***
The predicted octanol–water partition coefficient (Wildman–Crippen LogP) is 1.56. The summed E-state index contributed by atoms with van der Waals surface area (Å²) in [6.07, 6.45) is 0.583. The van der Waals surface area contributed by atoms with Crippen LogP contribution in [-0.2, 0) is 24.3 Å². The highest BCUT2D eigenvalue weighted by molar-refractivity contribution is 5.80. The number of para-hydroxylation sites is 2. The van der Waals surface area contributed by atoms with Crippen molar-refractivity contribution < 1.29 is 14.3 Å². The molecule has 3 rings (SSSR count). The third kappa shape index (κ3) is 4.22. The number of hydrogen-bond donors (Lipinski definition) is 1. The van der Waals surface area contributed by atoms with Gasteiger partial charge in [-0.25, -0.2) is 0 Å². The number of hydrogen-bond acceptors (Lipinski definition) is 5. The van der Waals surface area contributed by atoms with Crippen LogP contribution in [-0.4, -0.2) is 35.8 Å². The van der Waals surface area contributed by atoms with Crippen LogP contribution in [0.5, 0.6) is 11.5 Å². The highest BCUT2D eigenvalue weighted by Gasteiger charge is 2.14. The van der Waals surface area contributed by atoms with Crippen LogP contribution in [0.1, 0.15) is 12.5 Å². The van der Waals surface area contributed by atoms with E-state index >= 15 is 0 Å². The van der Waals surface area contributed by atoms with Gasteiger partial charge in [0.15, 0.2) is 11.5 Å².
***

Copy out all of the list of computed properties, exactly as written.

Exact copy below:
The predicted octanol–water partition coefficient (Wildman–Crippen LogP) is 1.56. The summed E-state index contributed by atoms with van der Waals surface area (Å²) in [6.07, 6.45) is 0.583. The van der Waals surface area contributed by atoms with Crippen LogP contribution in [-0.2, 0) is 24.3 Å². The highest BCUT2D eigenvalue weighted by molar-refractivity contribution is 5.80. The number of para-hydroxylation sites is 2. The van der Waals surface area contributed by atoms with Crippen molar-refractivity contribution < 1.29 is 14.3 Å². The molecule has 3 rings (SSSR count). The third kappa shape index (κ3) is 4.22. The number of hydrogen-bond donors (Lipinski definition) is 1. The van der Waals surface area contributed by atoms with Gasteiger partial charge in [-0.25, -0.2) is 0 Å². The number of hydrogen-bond acceptors (Lipinski definition) is 5. The van der Waals surface area contributed by atoms with Crippen LogP contribution in [-0.4, -0.2) is 35.8 Å². The van der Waals surface area contributed by atoms with Crippen LogP contribution in [0.5, 0.6) is 11.5 Å². The highest BCUT2D eigenvalue weighted by Gasteiger charge is 2.14. The van der Waals surface area contributed by atoms with Crippen LogP contribution in [0.1, 0.15) is 12.5 Å². The van der Waals surface area contributed by atoms with E-state index >= 15 is 0 Å². The van der Waals surface area contributed by atoms with Gasteiger partial charge in [0.15, 0.2) is 11.5 Å².